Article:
We next drove back to the main freeway (A23) from Monsanto and headed south to try and find the town of Marvao. The drive from Monsanto to the freeway (N239) was beautiful as we wound our way through fields of colorful spring flowers scattered with ornamental-like cork trees. We weren’t very familiar with how cork actually was harvested (from the bark, which grows back on the trees every seven years), but found this article very explanatory.
Part III of our Central Portugal Trip (Part II here)
Continue reading “Marvao (Day 4 Central Portugal Tour)”
Once off the Serra da Estrala mountain range we followed a valley and the River Zezere northward to the town of Belmonte and the Convento del Belmonte. This is a beautifully restored convent just outside of town that overlooks the valley below, which is lined with fruit orchards, primarily peaches and cherries. Beautifully restored, the convent is modernly attired with plenty of common-sitting areas throughout the property. The rooms are quite large and modern with kind-size beds available. The primary building was made from large, hand-cut granite rocks with large wooden beam ceilings.
Part II of our Central Portugal Trip. Part I here.
Continue reading “Monsanto (Day 3 – Central Portugal Tour)”
This was our lunch stop, a couple of hours out of Lisbon, (on the first day of our Central Portugal one-week trip), to the charming, small town of Tomar on the banks of the Rio Nabão. Its old quarter is typically attractive, laid out as a grid of cobbled streets centered on a fine square, and there are lovely riverside strolls to enjoy and green woods for picnicking. We enjoyed lunch at a small cafe in the heart of the old town, before exploring the convent on the hill behind the town, standing sentry, and the real reason for our visit.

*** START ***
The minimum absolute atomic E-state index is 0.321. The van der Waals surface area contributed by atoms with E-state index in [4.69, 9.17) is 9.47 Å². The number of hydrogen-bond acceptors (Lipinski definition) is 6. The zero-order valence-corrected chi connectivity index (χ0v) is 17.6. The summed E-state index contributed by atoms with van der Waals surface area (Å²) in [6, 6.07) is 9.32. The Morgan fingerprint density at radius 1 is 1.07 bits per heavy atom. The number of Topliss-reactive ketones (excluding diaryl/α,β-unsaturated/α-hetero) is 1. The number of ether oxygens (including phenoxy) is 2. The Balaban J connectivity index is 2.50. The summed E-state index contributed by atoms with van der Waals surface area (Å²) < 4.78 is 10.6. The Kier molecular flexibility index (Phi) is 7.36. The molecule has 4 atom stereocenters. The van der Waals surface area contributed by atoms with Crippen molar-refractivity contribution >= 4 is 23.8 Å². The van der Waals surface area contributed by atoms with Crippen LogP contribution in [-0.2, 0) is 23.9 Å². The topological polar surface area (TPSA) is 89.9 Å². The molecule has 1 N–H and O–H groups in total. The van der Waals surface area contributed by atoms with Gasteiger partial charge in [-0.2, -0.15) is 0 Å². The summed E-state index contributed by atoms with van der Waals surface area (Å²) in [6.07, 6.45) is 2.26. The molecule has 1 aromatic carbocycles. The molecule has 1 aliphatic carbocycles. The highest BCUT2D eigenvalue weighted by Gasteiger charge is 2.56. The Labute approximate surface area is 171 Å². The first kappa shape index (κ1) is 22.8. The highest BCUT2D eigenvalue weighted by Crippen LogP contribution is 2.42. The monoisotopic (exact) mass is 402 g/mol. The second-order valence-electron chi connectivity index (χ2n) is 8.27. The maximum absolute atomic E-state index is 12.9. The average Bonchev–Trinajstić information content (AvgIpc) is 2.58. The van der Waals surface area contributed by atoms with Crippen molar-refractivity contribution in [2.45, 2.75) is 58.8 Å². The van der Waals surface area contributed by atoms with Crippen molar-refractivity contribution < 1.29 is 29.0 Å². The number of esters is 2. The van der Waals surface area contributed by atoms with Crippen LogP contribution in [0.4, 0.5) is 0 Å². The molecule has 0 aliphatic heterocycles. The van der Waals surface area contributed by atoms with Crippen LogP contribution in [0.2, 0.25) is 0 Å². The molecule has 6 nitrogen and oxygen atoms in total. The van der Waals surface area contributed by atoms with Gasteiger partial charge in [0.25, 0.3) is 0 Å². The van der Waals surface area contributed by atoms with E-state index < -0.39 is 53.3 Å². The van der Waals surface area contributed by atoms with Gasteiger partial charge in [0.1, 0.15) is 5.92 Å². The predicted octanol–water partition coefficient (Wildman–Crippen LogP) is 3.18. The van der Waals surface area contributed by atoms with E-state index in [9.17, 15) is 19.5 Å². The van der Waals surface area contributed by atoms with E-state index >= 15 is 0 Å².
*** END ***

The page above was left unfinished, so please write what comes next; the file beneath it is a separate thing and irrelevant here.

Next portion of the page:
Continue reading “Tomar (Day 1 – Central Portugal Tour)”
The Bussaco Palace Hotel (Palace Hotel do Buçaco) was built between 1888 and 1907, originally as a palace for King Charles I of Portugal as a royal retreat, or “hunting lodge,” as he referred to it as. And it embodies a beautiful architectural style referred to as “castle romanticism,” which is obvious quickly upon your arrival to the hotel, and from the photos above and below.
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